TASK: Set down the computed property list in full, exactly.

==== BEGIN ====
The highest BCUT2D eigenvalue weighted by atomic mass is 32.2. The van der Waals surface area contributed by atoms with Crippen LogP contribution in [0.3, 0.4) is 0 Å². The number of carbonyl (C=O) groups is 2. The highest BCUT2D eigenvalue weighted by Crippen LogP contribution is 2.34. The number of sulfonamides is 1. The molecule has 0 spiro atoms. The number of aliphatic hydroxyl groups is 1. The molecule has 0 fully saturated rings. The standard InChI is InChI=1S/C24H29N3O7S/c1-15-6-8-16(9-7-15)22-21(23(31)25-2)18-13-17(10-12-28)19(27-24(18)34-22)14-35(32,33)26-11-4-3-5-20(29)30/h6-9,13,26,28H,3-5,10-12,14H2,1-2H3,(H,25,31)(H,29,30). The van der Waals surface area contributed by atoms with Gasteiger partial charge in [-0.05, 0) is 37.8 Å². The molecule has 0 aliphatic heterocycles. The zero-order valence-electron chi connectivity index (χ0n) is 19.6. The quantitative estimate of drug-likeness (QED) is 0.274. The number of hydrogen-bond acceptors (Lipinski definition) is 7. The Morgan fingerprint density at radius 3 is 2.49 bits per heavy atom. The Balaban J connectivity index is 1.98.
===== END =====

The highest BCUT2D eigenvalue weighted by atomic mass is 32.2. The van der Waals surface area contributed by atoms with Crippen LogP contribution in [0.3, 0.4) is 0 Å². The number of carbonyl (C=O) groups is 2. The highest BCUT2D eigenvalue weighted by Crippen LogP contribution is 2.34. The number of sulfonamides is 1. The molecule has 0 spiro atoms. The number of aliphatic hydroxyl groups is 1. The molecule has 0 fully saturated rings. The standard InChI is InChI=1S/C24H29N3O7S/c1-15-6-8-16(9-7-15)22-21(23(31)25-2)18-13-17(10-12-28)19(27-24(18)34-22)14-35(32,33)26-11-4-3-5-20(29)30/h6-9,13,26,28H,3-5,10-12,14H2,1-2H3,(H,25,31)(H,29,30). The van der Waals surface area contributed by atoms with Gasteiger partial charge in [-0.05, 0) is 37.8 Å². The molecule has 0 aliphatic heterocycles. The zero-order valence-electron chi connectivity index (χ0n) is 19.6. The quantitative estimate of drug-likeness (QED) is 0.274. The number of hydrogen-bond acceptors (Lipinski definition) is 7. The Morgan fingerprint density at radius 3 is 2.49 bits per heavy atom. The Balaban J connectivity index is 1.98.